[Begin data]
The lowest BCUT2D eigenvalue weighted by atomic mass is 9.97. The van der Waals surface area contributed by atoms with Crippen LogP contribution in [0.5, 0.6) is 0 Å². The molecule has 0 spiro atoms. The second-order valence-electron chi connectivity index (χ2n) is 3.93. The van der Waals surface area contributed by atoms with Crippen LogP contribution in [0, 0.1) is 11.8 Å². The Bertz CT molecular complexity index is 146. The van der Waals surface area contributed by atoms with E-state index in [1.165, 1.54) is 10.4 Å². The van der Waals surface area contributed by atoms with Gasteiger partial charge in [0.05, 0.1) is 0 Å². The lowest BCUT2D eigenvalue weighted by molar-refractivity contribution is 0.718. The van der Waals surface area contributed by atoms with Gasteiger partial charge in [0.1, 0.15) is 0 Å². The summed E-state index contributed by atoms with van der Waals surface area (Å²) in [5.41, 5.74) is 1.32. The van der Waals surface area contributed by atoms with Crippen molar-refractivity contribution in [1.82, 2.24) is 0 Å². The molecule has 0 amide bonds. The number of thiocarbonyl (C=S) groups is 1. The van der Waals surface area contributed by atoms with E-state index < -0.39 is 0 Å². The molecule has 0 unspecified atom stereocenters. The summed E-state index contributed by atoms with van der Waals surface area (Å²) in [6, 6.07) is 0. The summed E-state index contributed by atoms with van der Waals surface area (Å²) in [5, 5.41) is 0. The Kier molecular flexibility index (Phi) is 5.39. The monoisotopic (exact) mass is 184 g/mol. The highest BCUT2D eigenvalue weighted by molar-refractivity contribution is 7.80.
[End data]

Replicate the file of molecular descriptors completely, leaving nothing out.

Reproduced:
The lowest BCUT2D eigenvalue weighted by atomic mass is 9.97. The van der Waals surface area contributed by atoms with Crippen LogP contribution in [0.5, 0.6) is 0 Å². The molecule has 0 spiro atoms. The second-order valence-electron chi connectivity index (χ2n) is 3.93. The van der Waals surface area contributed by atoms with Crippen LogP contribution in [0, 0.1) is 11.8 Å². The Bertz CT molecular complexity index is 146. The van der Waals surface area contributed by atoms with E-state index in [1.165, 1.54) is 10.4 Å². The van der Waals surface area contributed by atoms with Gasteiger partial charge in [0.05, 0.1) is 0 Å². The lowest BCUT2D eigenvalue weighted by molar-refractivity contribution is 0.718. The van der Waals surface area contributed by atoms with Gasteiger partial charge in [0.1, 0.15) is 0 Å². The summed E-state index contributed by atoms with van der Waals surface area (Å²) in [5.41, 5.74) is 1.32. The van der Waals surface area contributed by atoms with Crippen molar-refractivity contribution in [1.82, 2.24) is 0 Å². The molecule has 0 amide bonds. The number of thiocarbonyl (C=S) groups is 1. The van der Waals surface area contributed by atoms with E-state index < -0.39 is 0 Å². The molecule has 0 unspecified atom stereocenters. The summed E-state index contributed by atoms with van der Waals surface area (Å²) in [6, 6.07) is 0. The summed E-state index contributed by atoms with van der Waals surface area (Å²) in [5, 5.41) is 0. The Kier molecular flexibility index (Phi) is 5.39. The monoisotopic (exact) mass is 184 g/mol. The highest BCUT2D eigenvalue weighted by molar-refractivity contribution is 7.80.